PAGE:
by Jessica Robinett, MA, LPC

In Mark 12, Jesus is asked by a scribe, “Which commandment is the most important of all?”  Jesus answers with, “…you shall love the Lord your God with all your heart and with all your soul and with all your mind and with all your strength.”  He then adds a second commandment of, “You shall love your neighbor as yourself” and states “There is no other commandment greater than these” (Mark 12:28-31).  How are we supposed to feel about setting boundaries with our neighbors when we are called to love them as we love ourselves?  This seems contradictory, right?


Boundaries are God-given and can be used to help grow and nourish relationships if we allow them.  In their book Boundaries, Drs. Henry Cloud and John Townsend discuss this issue at length.  “God respects our boundaries in many ways.  First, he leaves work for us to do that only we can do.  And he allows us to experience the painful consequences of our behavior so that we will change.  He is not willing for any of us to perish and takes no pleasure in our destruction (2 Peter 3:9, Ezek. 18:23), but he wants us to change for our own good and his glory” (pg. 229).  The truth is that “appropriate boundaries actually increase our ability to care about others” (pg. 103).  Sometimes this comes down to meeting the needs of our neighbors versus their wants. God is much more concerned with our meeting the needs of others rather than giving them what they want.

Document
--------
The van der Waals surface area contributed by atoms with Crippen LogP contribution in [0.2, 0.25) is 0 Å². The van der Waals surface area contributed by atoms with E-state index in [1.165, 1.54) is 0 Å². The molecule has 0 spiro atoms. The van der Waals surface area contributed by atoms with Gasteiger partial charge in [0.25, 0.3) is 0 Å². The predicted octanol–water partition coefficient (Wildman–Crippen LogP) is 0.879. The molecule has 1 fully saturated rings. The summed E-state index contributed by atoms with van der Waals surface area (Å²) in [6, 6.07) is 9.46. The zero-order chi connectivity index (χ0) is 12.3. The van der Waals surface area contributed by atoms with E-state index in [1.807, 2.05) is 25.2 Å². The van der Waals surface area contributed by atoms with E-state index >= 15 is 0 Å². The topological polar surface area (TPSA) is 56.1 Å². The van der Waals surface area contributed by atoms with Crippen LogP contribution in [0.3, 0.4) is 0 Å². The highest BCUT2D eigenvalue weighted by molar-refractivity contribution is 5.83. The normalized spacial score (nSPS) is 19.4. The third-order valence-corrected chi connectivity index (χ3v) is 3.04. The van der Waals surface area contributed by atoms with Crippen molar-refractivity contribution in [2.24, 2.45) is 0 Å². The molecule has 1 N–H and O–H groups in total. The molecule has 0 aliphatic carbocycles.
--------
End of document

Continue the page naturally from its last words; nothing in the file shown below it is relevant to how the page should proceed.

So, let’s look at a real-world example:

Say you’re involved in a group in your church, school, or workplace.  Let’s also say there is a perceived culture within this group that if you say “no” when you’re asked to help, then you’re not a team player.  So, when the leader of your group comes to you and asks you to help with something, you feel obligated to say “yes” even if you aren’t interested, don’t have time, or simply don’t want to take on the task.  Then what happens? You will be there helping, but with a resentful heart and a poor spirit.

Now think, who am I actually blessing with my help if I’m doing it with an ungrateful, resentful heart? Is that what God is asking of us when we give?  Paul reminded the church in Corinth that “God loves a cheerful giver” (2 Corinthians 9:7).  When we feel that we cannot say “no” to something, it takes that cheerfulness away and negates the gift.  God is looking at our hearts when we help others, and he measures not by outwardly appearance but by what is inside us (1 Samuel 16:7).

Remember this idea next time you’re afraid of setting boundaries with someone.  Although it can feel as if you aren’t living up to the greatest of commandments, remember that loving your neighbor doesn’t mean saying “yes” to everything they want or ask of you.   You must know your limits and your abilities before saying “yes”.   Having your neighbor accept your boundaries, as well as accepting theirs, leads to a heathy relationship.

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